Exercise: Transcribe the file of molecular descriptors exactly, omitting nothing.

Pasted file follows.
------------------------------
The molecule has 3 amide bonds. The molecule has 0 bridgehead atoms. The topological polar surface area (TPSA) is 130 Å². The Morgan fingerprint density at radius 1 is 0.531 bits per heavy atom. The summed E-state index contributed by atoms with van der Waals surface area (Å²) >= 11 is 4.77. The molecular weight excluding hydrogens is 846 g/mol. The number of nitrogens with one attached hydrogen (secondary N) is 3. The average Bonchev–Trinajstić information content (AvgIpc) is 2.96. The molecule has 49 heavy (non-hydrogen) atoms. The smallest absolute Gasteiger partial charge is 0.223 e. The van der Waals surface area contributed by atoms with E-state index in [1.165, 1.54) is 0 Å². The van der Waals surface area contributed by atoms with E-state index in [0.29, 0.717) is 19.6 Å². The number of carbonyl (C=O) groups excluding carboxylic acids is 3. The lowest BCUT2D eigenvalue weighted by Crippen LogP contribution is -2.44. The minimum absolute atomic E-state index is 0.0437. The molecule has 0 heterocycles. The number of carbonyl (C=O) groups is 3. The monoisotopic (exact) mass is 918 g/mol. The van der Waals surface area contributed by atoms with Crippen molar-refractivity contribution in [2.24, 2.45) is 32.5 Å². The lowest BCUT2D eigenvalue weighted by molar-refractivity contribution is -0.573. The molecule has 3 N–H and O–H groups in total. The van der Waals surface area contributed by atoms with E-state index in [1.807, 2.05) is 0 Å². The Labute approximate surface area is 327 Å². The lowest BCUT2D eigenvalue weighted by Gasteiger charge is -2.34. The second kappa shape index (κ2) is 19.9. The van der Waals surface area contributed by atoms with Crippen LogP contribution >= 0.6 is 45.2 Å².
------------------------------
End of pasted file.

The molecule has 3 amide bonds. The molecule has 0 bridgehead atoms. The topological polar surface area (TPSA) is 130 Å². The Morgan fingerprint density at radius 1 is 0.531 bits per heavy atom. The summed E-state index contributed by atoms with van der Waals surface area (Å²) >= 11 is 4.77. The molecular weight excluding hydrogens is 846 g/mol. The number of nitrogens with one attached hydrogen (secondary N) is 3. The average Bonchev–Trinajstić information content (AvgIpc) is 2.96. The molecule has 49 heavy (non-hydrogen) atoms. The smallest absolute Gasteiger partial charge is 0.223 e. The van der Waals surface area contributed by atoms with E-state index in [1.165, 1.54) is 0 Å². The van der Waals surface area contributed by atoms with E-state index in [0.29, 0.717) is 19.6 Å². The number of carbonyl (C=O) groups excluding carboxylic acids is 3. The lowest BCUT2D eigenvalue weighted by Crippen LogP contribution is -2.44. The minimum absolute atomic E-state index is 0.0437. The molecule has 0 heterocycles. The number of carbonyl (C=O) groups is 3. The monoisotopic (exact) mass is 918 g/mol. The van der Waals surface area contributed by atoms with Crippen molar-refractivity contribution in [2.24, 2.45) is 32.5 Å². The lowest BCUT2D eigenvalue weighted by molar-refractivity contribution is -0.573. The molecule has 3 N–H and O–H groups in total. The van der Waals surface area contributed by atoms with E-state index in [1.807, 2.05) is 0 Å². The Labute approximate surface area is 327 Å². The lowest BCUT2D eigenvalue weighted by Gasteiger charge is -2.34. The second kappa shape index (κ2) is 19.9. The van der Waals surface area contributed by atoms with Crippen LogP contribution >= 0.6 is 45.2 Å².